I have a friend who is really in despair right now. For the past several months he’s been volunteering for a non-profit with a dwindling following. At first he was really excited to help them because their cause really resonated with his passion for social justice and his creativity. He was so enthralled with their potential that he volunteered all his free time for weeks rebuilding their brand architecture, web site, and social media presence, all at no cost. I saw his work and results and they are awesome.
I just got off the phone with him and I’m sad to say that, rather than being elated about a job well done, he feels devastated about what seems like a huge let-down. Why? Not one member of their board reached out to say, “Thank you. I appreciate how awesome this looks, the effort that must have gone into it, and what a great job you did.” No wonder that non-profit is struggling!
This little anecdote made me realize how many working relationships and partnerships must be on the rocks because no one took the time to sincerely appreciate someone. Man, what wasted potential and opportunity – and all for want of a little acknowledgement and appreciation! Appreciation is a currency that you must spend for it to do any good. Go and spend some now.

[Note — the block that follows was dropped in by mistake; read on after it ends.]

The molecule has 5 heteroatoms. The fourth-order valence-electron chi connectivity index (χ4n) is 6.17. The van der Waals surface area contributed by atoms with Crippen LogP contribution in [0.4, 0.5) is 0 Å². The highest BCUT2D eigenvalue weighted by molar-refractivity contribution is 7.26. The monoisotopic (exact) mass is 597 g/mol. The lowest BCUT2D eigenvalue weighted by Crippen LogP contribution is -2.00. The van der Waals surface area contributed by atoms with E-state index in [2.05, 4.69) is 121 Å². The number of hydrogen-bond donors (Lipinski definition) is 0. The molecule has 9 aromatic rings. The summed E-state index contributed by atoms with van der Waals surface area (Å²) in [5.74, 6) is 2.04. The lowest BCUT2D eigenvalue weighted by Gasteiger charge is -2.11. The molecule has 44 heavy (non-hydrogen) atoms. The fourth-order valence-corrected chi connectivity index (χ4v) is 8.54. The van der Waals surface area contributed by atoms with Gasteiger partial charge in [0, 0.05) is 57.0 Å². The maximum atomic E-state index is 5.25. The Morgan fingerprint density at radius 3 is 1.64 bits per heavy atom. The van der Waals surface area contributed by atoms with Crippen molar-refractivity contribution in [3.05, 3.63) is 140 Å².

The last “A” that can turn a struggling partnership around is accountability. Often there’s partnership conflict because both partners are “in each other’s business,” and not in a good way. When it’s unclear who’s accountable for what business functions and decisions, this leads to confusion and wasted time and effort.
A thriving partnership is a combination of radical transparency and unarguable accountability. Radical transparency means that there are no secrets. There’s a free flow of information across business functions. Unarguable accountability means that one role is authorized to say “yes” and “no” to a decision in each business function.
For instance, if your strength is in marketing and sales and your partner’s strength is in technology and product, then you both need to understand what’s happening in all areas. But when it comes time to make a decision in sales or marketing, you take it. And when it comes to a decision in technology or product, your partner takes it. Do you and your partner (and others) influence those decisions? Absolutely. But the success or failure of the implementation falls to the person with accountability in that function.
In a growing organization, roles change all the time. In my coaching practice with expansion-stage companies around the world, what transforms a once-thriving partnership that has been struggling is the creation of a new structure with unarguable role accountability.
Prior to the new structure, both partners are struggling with questions like, “What is my accountability and what is my partner’s? When do I involve others in a decision and when do I just take action and get it done? How should the performance of different functions be measured? And generally, how do we get out of this cycle of second-guessing one another?”